Gold rallied for a third consecutive session on Wednesday, boosted by broad weakness in the dollar and robust Asian consumer demand, while anticipation of more resilient global growth took platinum to 30-month highs.

Providing additional support to gold was data that reinforced the view that the U.S. housing sector continues to struggle, along with a 53 percent slide in Goldman Sachs (GS.N) fourth-quarter earnings that undermined equities. .N

Strong data out of Germany, the largest euro zone economy, and a series of successful peripheral debt sales helped assuage concerns about the euro zone's finances and pushed the euro to its highest in a month against the dollar.

Spot gold was up 0.6 percent at $1,376.33 by 9:30 a.m. EST, while U.S. gold futures were up 0.6 percent at $1,375.70.

The broader concerns driving gold prices still remain intact, said Barclays Capital analyst Suki Cooper.

Given that we're now in the run-up to the Lunar holidays, we have seen some strong physical demand materializing in China and reports about bar premiums trading at two-year highs and mint shortages, so there's good physical demand on the downside providing a cushion to prices.

U.S. stocks .SPX eased in early trade after Goldman Sachs posted a decline in profit on a drop in trading revenue, spoiling hopes that Wall Street's most influential bank might buck a volatile climate that has hurt rivals such as Citigroup (C.N).

Gold has fallen more than 3 percent this month following a 30 percent gain last year as investors who had racked up gains by betting on the metal closed their positions and funneled their cash into risk-linked assets such as equities and industrial commodities.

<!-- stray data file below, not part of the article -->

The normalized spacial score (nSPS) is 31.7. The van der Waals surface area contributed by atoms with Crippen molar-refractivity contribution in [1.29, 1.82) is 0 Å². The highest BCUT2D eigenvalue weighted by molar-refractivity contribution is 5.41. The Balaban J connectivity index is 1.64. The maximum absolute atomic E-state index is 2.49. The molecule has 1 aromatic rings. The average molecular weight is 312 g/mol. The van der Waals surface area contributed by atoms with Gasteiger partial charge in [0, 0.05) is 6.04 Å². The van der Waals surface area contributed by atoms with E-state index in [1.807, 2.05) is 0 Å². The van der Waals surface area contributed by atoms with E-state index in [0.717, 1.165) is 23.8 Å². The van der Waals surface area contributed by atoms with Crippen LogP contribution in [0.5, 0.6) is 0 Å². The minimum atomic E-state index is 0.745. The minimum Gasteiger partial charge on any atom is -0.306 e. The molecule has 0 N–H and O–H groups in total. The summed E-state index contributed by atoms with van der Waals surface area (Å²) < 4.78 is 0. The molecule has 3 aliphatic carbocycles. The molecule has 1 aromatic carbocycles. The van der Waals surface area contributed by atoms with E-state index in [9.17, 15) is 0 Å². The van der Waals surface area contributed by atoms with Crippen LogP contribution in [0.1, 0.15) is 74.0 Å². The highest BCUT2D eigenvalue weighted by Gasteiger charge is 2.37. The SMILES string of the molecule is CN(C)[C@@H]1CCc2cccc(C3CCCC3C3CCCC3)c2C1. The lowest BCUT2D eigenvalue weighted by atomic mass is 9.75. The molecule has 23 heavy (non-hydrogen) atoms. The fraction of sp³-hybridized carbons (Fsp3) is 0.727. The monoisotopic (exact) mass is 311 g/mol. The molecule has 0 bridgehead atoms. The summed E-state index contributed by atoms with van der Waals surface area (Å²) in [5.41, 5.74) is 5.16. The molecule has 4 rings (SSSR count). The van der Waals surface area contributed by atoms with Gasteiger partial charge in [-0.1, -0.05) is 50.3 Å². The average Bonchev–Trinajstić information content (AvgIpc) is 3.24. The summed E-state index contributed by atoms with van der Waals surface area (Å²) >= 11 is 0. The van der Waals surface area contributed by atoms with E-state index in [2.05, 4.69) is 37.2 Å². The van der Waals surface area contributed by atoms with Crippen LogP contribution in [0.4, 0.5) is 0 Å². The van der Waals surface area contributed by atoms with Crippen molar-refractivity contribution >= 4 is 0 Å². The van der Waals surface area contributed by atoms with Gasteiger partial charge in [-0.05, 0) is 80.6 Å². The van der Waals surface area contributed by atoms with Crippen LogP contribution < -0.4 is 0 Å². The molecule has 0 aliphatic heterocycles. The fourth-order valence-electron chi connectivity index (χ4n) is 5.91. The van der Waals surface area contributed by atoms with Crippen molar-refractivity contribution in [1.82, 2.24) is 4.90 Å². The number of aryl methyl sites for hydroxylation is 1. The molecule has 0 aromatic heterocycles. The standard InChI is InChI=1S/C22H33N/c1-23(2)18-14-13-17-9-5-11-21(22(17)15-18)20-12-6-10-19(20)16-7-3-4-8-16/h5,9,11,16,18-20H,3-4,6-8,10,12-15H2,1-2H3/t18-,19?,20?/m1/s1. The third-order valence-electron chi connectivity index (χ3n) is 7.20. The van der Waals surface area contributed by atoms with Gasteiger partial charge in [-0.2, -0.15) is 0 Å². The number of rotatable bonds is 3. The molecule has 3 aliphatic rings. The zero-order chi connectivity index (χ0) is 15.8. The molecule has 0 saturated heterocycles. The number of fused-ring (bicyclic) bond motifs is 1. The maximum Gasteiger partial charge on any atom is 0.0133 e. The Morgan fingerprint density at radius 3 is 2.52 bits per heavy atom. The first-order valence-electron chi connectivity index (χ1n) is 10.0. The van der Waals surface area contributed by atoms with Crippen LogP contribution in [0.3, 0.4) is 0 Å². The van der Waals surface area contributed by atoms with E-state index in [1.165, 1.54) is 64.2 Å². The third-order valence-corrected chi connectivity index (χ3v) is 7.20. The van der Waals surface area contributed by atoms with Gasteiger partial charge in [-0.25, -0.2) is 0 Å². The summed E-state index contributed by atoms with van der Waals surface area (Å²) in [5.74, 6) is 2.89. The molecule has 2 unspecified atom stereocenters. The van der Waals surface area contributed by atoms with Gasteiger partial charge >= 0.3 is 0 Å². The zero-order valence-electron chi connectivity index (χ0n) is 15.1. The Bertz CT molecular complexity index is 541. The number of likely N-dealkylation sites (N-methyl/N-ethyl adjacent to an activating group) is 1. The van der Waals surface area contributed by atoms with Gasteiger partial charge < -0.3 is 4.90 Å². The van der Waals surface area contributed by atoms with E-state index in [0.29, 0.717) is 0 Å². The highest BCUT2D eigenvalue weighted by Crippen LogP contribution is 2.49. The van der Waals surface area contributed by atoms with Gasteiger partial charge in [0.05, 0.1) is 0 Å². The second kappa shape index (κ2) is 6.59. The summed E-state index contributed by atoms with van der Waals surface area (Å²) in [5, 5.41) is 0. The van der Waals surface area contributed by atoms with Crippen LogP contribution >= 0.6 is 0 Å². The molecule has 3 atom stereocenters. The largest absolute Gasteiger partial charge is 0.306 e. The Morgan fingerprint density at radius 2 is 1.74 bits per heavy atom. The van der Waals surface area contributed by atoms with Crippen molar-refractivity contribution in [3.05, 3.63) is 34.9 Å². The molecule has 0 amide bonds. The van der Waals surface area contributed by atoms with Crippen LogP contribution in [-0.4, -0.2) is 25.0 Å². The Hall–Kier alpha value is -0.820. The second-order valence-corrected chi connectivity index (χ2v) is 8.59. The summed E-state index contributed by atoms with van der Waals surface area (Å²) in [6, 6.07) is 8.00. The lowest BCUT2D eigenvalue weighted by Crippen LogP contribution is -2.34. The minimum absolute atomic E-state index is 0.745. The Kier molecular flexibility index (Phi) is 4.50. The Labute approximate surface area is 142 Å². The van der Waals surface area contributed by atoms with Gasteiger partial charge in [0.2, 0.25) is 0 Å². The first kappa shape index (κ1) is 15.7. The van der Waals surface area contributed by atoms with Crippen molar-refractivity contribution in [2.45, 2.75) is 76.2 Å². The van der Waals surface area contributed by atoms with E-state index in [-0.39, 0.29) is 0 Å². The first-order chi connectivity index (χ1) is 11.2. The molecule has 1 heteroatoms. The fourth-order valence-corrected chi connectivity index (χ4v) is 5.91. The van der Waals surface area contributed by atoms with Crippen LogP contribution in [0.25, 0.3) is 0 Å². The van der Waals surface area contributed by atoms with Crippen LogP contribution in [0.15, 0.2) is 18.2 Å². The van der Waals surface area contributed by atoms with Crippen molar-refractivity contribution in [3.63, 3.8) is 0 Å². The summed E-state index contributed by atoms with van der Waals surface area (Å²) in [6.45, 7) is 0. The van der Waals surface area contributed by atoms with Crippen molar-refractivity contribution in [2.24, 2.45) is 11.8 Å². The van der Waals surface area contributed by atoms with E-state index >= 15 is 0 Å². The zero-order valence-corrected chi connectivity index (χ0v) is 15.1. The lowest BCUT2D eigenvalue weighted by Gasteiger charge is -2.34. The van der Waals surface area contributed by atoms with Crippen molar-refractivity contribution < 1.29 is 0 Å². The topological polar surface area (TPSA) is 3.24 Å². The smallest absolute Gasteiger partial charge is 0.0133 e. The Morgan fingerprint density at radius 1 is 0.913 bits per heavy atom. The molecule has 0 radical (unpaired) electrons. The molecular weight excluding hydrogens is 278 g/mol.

With the headwind of a strong dollar dying down for now, gold has been able to pare some of these losses, although many analysts say rising interest rates and better growth figures could leave it prone to more declines in the weeks to come.

Gold's inverse correlation to the dollar index .DXY has been eroded in the past two weeks to reach its weakest since mid-December, on a one-month rolling basis, meaning that the bullion price has been moving more frequently in lockstep with the U.S. currency.

Active buying in Asia continued to buoy market sentiment, and gold is likely to trade in a range between $1,370 and $1,378, with a possibility of breaching the upside, said Darren Heathcote, head of trading at Investec Australia.

Premiums for gold bars are at their highest in two years right now, boosted in large part by Chinese buying head of the Lunar New Year in February.

Platinum rallied to its highest since July 2008, taking heart from the strength in global equities .MIWD00000PUS and other industrial commodities.

Both platinum and palladium have seen robust fund interest since the start of the year, based on expectations for robust growth in emerging economy car markets and an improvement in the European auto industry.

Heavy rainfall in South Africa, the world's largest producer of platinum, has affected coal supply to power plants and once again raised the potential for disruptions to platinum output, which has lent additional support to the price.

Spot platinum rose to $1,844 an ounce, its highest since July 2008, before easing to show a 1 percent gain on the day at $1,841.99.

Both have had a solid start to the year, which has been for platinum as much as palladium (because of) fund buying based on worries about South African production, said Mitsubishi analyst Matthew Turner.

Palladium held close to its highest in close to ten years, rising 1.7 percent to $823.97.